Well-Being and Beyond

Well-Being and Beyond

Broadening the Public and Policy Discourse

New Horizons in Management series

Edited by Timo J. Hämäläinen and Juliet Michaelson

This book will broaden the public and policy discourse on the importance of well-being by examining psychological, social, environmental, economic, organizational, institutional and political determinants of individual well-being.

Chapter 7: Creating supportive environments to foster reasonableness and achieve sustainable well-being

Avik Basu, Rachel Kaplan and Stephen Kaplan

Subjects: business and management, organisational behaviour, public management, social entrepreneurship, economics and finance, health policy and economics, politics and public policy, public policy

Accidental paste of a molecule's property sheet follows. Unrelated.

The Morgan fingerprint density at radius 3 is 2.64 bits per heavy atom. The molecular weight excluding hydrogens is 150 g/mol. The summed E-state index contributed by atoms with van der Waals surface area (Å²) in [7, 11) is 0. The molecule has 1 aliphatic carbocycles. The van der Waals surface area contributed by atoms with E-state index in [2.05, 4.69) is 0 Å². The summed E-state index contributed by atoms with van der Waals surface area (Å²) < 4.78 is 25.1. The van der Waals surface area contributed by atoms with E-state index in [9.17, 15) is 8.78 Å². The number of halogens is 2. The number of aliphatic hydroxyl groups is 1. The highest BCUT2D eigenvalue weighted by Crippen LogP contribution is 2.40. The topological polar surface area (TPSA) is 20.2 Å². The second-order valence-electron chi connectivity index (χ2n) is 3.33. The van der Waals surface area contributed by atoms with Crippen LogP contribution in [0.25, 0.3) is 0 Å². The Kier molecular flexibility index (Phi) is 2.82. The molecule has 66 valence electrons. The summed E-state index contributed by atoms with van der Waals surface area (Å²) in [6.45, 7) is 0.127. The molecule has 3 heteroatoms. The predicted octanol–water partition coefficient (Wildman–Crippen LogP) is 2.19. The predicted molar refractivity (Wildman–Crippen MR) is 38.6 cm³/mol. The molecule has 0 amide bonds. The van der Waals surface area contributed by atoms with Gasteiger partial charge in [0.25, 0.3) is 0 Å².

Well-being depends on others and the environment. Our capacity to meet our needs and pursue a meaningful life is affected by the actions of other people as well as the shared environmental resources on which we all depend. These impacts play out unequally across socio-economic, geographic and political boundaries. Excessive resource use by industrialized nations leads to exploitation, both human and natural, in underdeveloped yet resource-rich nations. On a smaller scale, how farmers care for a shared pasture can have an impact on the well-being of those with whom they share it. Inequalities range across temporal boundaries as well - the well-being of future generations depends on the decisions and actions of the current generation, just as ours has depended on those of past generations. If our goal is to improve the well-being of all people, then maximizing the individual well-being of some at the cost of others and the environment cannot be an adaptive solution. Consequently, policies aimed at improving the well-being of current as well as future generations must simultaneously address individual well-being and the larger good (Kjell 2011). To promote this more egalitarian well-being, we address the needs for reasonableness and coexistence that can foster the well-being of others as well as ourselves. We begin by describing our conceptualization of reasonableness, its commonalities with and differences from current notions of well-being (in particular, subjective well-being) and the centrality of information in understanding ways to foster reasonableness.

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